The crisis at the door step, as Gates called it, is not a $23 billion shortfall for the Pentagon and its wasteful and parasitic military complex. It is MacArthurism, or the reliance on, and continued support of, military power and perpetual wars. It is a battle fought over America's existing and ever declining wealth and it's human and national resources. It is an internal battle fought for the hearts and minds of Americans. Unless they realize they have been outmaneuvered and marginalized by MacArthurism, their fates will tragically be like those of the Bonus Army marchers.

January 27, 2011

Coal use up two-thirds in 10 years

James Melik of the BBC writes:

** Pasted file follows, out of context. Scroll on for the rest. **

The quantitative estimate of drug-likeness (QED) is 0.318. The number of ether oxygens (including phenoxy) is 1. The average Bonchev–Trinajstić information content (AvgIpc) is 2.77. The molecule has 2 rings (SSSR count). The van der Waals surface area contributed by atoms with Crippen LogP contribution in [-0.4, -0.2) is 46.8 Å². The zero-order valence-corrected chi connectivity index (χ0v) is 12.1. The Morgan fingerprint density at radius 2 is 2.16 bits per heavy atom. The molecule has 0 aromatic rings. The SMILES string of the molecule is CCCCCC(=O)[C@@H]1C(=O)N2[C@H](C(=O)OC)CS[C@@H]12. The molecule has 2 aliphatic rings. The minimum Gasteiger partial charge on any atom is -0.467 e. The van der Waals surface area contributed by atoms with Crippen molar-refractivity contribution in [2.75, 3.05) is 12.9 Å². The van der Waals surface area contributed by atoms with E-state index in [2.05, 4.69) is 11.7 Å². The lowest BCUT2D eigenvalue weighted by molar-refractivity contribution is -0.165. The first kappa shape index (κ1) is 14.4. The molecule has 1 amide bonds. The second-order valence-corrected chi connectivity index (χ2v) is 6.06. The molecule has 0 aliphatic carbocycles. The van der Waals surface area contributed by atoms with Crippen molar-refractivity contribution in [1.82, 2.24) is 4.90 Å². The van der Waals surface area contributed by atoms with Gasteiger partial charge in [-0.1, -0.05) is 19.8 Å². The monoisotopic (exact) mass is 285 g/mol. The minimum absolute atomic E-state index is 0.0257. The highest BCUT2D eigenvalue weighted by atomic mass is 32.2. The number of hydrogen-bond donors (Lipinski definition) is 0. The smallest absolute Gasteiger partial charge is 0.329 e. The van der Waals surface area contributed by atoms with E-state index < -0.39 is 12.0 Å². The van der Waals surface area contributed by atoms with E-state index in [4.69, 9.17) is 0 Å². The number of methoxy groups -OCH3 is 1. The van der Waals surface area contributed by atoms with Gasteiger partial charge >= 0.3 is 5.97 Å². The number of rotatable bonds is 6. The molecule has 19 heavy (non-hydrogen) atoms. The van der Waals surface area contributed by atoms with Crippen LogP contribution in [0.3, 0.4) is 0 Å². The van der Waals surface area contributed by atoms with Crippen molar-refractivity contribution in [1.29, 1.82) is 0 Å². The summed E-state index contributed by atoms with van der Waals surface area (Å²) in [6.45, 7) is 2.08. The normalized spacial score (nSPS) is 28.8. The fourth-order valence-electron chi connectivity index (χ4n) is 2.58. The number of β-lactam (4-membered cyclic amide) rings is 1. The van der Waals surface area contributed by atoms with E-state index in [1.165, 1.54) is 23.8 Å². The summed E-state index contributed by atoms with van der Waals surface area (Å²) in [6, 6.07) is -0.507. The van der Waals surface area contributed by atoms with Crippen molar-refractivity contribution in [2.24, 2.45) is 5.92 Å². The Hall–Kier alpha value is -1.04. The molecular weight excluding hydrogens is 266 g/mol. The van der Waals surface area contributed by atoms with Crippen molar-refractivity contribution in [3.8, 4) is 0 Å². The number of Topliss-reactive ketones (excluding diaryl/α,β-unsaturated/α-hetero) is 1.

"The consumption of coal is growing at a massive rate at the moment, particularly in Asia," says David Price, director of Cambridge Energy Research Associates

The Chinese and the Indians are pushing their consumption up very rapidly and production levels are now approaching five billion tonnes a year, which compares with about three billion tonnes at the beginning of the millennium.

The increase in China and India is a simple case of raising living standards. These countries are still classified as developing countries.

"In India, half the population still has no access to electricity and government policy is firmly fixed on ensuring that they are connected to the grid at some stage in the next 10-20 years," Mr Price says.

"Coal is the cheapest available and the most available fuel which will enable that."